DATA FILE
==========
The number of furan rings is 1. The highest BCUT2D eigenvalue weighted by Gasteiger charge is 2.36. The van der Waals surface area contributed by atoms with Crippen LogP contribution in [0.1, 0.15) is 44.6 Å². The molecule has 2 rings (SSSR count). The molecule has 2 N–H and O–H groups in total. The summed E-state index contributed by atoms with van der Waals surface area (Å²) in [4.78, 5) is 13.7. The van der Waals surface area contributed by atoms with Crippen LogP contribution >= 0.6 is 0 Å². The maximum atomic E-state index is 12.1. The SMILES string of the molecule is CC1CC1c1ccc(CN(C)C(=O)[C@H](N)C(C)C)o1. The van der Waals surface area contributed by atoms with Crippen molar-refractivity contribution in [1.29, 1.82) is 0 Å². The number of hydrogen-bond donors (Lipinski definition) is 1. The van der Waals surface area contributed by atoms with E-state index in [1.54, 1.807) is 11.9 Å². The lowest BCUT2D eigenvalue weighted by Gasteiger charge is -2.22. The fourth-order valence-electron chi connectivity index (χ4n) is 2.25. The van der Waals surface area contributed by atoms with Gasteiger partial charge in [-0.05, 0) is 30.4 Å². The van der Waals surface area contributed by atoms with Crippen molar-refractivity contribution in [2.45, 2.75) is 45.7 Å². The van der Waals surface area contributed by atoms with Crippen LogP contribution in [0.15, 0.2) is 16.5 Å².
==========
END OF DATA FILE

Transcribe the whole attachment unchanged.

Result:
The number of furan rings is 1. The highest BCUT2D eigenvalue weighted by Gasteiger charge is 2.36. The van der Waals surface area contributed by atoms with Crippen LogP contribution in [0.1, 0.15) is 44.6 Å². The molecule has 2 rings (SSSR count). The molecule has 2 N–H and O–H groups in total. The summed E-state index contributed by atoms with van der Waals surface area (Å²) in [4.78, 5) is 13.7. The van der Waals surface area contributed by atoms with Crippen LogP contribution >= 0.6 is 0 Å². The maximum atomic E-state index is 12.1. The SMILES string of the molecule is CC1CC1c1ccc(CN(C)C(=O)[C@H](N)C(C)C)o1. The van der Waals surface area contributed by atoms with Crippen molar-refractivity contribution in [1.29, 1.82) is 0 Å². The number of hydrogen-bond donors (Lipinski definition) is 1. The van der Waals surface area contributed by atoms with E-state index in [1.54, 1.807) is 11.9 Å². The lowest BCUT2D eigenvalue weighted by Gasteiger charge is -2.22. The fourth-order valence-electron chi connectivity index (χ4n) is 2.25. The van der Waals surface area contributed by atoms with Gasteiger partial charge in [-0.05, 0) is 30.4 Å². The van der Waals surface area contributed by atoms with Crippen molar-refractivity contribution in [2.45, 2.75) is 45.7 Å². The van der Waals surface area contributed by atoms with Crippen LogP contribution in [0.15, 0.2) is 16.5 Å².